Hi there! Today I’m excited to share a Throwback Thursday review for a contemporary M/M romance from Kim Fielding. THE LITTLE LIBRARY connects a lonely historian with a cop on the mend. I enjoyed A SECOND HARVEST and LOVE CAN’T CONQUER, and I’m a big fan of Ms. Fielding.
About the book:
Elliott Thompson was once a historian with a promising academic future, but his involvement in a scandal meant a lost job, public shame, and a ruined love life. He took shelter in his rural California hometown, where he teaches online classes, hoards books, and despairs of his future.
Simon Odisho has lost a job as well—to a bullet that sidelined his career in law enforcement. While his shattered knee recovers, he rethinks his job prospects and searches for the courage to come out to his close-knit but conservative extended family.
In an attempt to manage his overflowing book collection, Elliott builds a miniature neighborhood library in his front yard. The project puts him in touch with his neighbors—for better and worse—and introduces him to handsome, charming Simon. While romance blooms quickly between them, Elliott’s not willing to live in the closet, and his best career prospects might take him far away. His books have plenty to tell him about history, but they give him no clues about a future with Simon.
History professor Elliott Thompson is licking his wounds following the disastrous end of his most recent relationship. His ex is a criminal, and though Elliott was found innocent of conspiring with him, his university decided it would be best if they made clean break. So, he’s returned to his small California hometown, teaching online courses and masking his hurt feelings with an addiction to purchasing books online–particularly paperbacks. His home, however, has only so much physical space to contain these books, so Elliott’s solution to his book hoarding is to build a little library that he posts in his front yard. Elliott’s home is near a popular footpath, so his neighbors are a bit thrilled with the advent of free books just for their own pleasure. Well, mostly. He does have one homophobic jerk who makes more than a stink over it. Elliott takes great pleasure curating his library selection and seeing what books get taken–and what new ones are replaced by other readers!
Simon Odisho is a first generation American, born to Assyrian immigrants. His family is boisterous and caring, but also conservative, and Simon has kept his sexuality secret from them, and the members of the police force–while he was employed there. Unfortunately, a bullet in the line of duty has ruined Simon’s knee and his prospects in law enforcement. He walks the trail near Elliott’s home for his physical therapy, and he admires Elliott’s running on the trail and his little library.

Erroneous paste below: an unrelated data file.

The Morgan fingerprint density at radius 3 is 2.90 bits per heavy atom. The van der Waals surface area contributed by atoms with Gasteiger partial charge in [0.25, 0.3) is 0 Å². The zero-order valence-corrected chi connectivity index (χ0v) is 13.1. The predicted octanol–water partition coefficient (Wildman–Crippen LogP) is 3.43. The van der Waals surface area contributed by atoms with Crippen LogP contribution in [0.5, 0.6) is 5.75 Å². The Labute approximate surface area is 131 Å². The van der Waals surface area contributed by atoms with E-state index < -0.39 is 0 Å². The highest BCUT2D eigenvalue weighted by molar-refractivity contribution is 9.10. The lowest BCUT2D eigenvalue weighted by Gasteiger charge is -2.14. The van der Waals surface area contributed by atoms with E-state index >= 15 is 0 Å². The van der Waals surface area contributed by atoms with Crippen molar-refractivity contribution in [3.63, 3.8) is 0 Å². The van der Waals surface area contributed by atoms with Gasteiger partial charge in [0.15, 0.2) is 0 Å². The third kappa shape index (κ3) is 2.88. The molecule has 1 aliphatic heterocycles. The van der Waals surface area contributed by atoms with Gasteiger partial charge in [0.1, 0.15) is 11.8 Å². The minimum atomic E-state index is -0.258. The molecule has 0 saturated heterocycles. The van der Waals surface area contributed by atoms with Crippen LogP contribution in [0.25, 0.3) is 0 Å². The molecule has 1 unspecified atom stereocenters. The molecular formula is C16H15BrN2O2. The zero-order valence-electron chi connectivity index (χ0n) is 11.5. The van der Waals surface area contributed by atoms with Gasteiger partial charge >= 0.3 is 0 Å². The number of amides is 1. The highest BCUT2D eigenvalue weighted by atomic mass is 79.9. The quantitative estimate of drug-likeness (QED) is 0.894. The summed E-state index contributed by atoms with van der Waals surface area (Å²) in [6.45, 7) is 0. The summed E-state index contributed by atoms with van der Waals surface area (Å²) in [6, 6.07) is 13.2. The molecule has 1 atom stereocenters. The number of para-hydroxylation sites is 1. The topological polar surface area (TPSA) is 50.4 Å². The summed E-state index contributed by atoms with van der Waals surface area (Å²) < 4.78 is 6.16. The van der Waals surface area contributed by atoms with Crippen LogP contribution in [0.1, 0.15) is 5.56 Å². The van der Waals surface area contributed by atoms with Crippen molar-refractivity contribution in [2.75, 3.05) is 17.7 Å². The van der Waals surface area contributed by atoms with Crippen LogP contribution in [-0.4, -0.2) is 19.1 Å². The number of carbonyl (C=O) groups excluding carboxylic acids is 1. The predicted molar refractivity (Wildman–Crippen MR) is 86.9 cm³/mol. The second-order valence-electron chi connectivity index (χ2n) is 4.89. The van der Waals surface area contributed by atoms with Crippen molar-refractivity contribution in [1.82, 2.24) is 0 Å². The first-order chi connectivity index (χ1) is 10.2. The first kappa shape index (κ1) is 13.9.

The attraction between Elliott and Simon is mutual, despite the difficulties of their lives. Simon still wants to remain closeted, and Elliott is considering job offers that could take him away from this small town respite. In consideration of these conflicts, they decide to try something low-key and no strings, but that’s a sure-fire way to find the love you’d been seeking all along. There’s a little bit of steam and a little bit of humor–especially the first date scene which is laugh out loud. Through the growth of these characters we get to see how a community of supporters can change the bleakest of moments and experiences. And how books can change all our lives for the better. When I first read this one, I thought the bigoted neighbor was over-the-top and a bit of a caricature, but seeing this character in light of the way some folks are behaving in real life, regarding the pandemic, and racial injustice and being just uncivil in the highest degree, I could fully envision this character anew and recognize him for the danger he poses in our world today.
That said, it’s a pretty low angst romance with a bit of steam and a believable HEA for Simon and Elliott. It was an enjoyable read back when it came out, and again when I delved back for a TBT.
About the Author:
Kim Fielding lives in California and travels as often as she can manage. A professor by day, at night she rushes into a phone booth to change into her author costume (which involves comfy clothes instead of Spandex and is, sadly, lacking a cape). Her superpowers include the ability to write nearly anywhere, often while simultaneously doling out assistance to her family. Her favorite word to describe herself is “eclectic” and she finally got that fourth tattoo.
Thanks for popping in, and keep reading my friends!